An admirer of Marc Chagall and a muse to Bruno Schulz.
What exactly was it that his work captured?
How the artist was influenced by his hometown.
“Above all a Jewish artist.”
Of pogroms and animal carcasses.
A fanciful 13th-century tablet and a current exhibition.
In art and in life.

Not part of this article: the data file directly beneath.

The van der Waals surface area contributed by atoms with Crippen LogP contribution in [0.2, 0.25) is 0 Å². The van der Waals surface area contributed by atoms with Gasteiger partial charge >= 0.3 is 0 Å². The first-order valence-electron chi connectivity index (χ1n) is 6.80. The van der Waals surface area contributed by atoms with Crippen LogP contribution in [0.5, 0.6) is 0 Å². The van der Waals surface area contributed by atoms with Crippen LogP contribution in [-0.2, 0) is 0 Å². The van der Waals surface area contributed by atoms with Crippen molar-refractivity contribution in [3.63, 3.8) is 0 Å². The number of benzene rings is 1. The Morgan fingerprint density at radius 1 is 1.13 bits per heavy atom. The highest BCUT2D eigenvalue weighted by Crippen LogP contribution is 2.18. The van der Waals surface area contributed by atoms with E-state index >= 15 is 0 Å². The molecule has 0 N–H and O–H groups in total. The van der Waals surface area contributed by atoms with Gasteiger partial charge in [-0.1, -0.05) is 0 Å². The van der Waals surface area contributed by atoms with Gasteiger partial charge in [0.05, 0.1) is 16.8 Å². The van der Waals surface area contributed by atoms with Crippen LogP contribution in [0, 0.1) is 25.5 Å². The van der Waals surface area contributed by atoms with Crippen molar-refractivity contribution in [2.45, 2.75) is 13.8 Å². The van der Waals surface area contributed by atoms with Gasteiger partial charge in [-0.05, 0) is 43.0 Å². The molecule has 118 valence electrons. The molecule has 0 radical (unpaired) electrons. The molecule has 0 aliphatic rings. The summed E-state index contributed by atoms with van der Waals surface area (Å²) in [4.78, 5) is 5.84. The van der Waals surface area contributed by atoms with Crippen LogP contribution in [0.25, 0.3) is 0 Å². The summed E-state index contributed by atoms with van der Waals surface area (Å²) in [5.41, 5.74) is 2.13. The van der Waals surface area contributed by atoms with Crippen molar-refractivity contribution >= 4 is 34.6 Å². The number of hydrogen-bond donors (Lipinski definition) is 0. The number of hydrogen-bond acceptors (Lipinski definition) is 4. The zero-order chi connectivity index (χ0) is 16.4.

Even as it features their work.
From embracing Jewish subjects to avoiding them.
It only took Vitebsk, Belarus fifty years.
In best-selling comic books like The Rabbi’s Cat and Klezmer.
Now on public display at the National Gallery: a shimmering, large-scale outdoor mosaic originally created by Marc Chagall as a gift for American friends.
In Paris, an unoriginal exhibition of Chagall’s middle-period paintings has entranced both audiences and critics; in Liverpool, a show of his prodigious early work has. . .